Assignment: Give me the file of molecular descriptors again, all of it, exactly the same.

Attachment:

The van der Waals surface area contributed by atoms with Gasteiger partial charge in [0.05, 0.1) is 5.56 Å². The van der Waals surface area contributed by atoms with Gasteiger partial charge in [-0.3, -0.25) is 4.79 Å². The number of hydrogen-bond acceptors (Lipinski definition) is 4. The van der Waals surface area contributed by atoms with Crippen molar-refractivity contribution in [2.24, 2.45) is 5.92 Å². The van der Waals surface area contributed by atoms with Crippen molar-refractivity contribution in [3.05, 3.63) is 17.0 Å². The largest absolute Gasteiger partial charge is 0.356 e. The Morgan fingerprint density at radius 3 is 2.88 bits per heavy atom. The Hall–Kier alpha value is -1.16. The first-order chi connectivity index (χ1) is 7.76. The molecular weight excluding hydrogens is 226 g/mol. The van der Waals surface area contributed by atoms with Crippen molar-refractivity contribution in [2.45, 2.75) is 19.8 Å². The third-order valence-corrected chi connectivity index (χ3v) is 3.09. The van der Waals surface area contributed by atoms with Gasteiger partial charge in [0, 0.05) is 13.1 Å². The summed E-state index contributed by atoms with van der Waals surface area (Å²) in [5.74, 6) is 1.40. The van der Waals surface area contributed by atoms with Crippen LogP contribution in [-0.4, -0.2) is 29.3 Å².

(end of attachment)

The van der Waals surface area contributed by atoms with Gasteiger partial charge in [0.05, 0.1) is 5.56 Å². The van der Waals surface area contributed by atoms with Gasteiger partial charge in [-0.3, -0.25) is 4.79 Å². The number of hydrogen-bond acceptors (Lipinski definition) is 4. The van der Waals surface area contributed by atoms with Crippen molar-refractivity contribution in [2.24, 2.45) is 5.92 Å². The van der Waals surface area contributed by atoms with Crippen molar-refractivity contribution in [3.05, 3.63) is 17.0 Å². The largest absolute Gasteiger partial charge is 0.356 e. The Morgan fingerprint density at radius 3 is 2.88 bits per heavy atom. The Hall–Kier alpha value is -1.16. The first-order chi connectivity index (χ1) is 7.76. The molecular weight excluding hydrogens is 226 g/mol. The van der Waals surface area contributed by atoms with Crippen molar-refractivity contribution in [2.45, 2.75) is 19.8 Å². The third-order valence-corrected chi connectivity index (χ3v) is 3.09. The van der Waals surface area contributed by atoms with Gasteiger partial charge in [0, 0.05) is 13.1 Å². The summed E-state index contributed by atoms with van der Waals surface area (Å²) in [5.74, 6) is 1.40. The van der Waals surface area contributed by atoms with Crippen LogP contribution in [-0.4, -0.2) is 29.3 Å².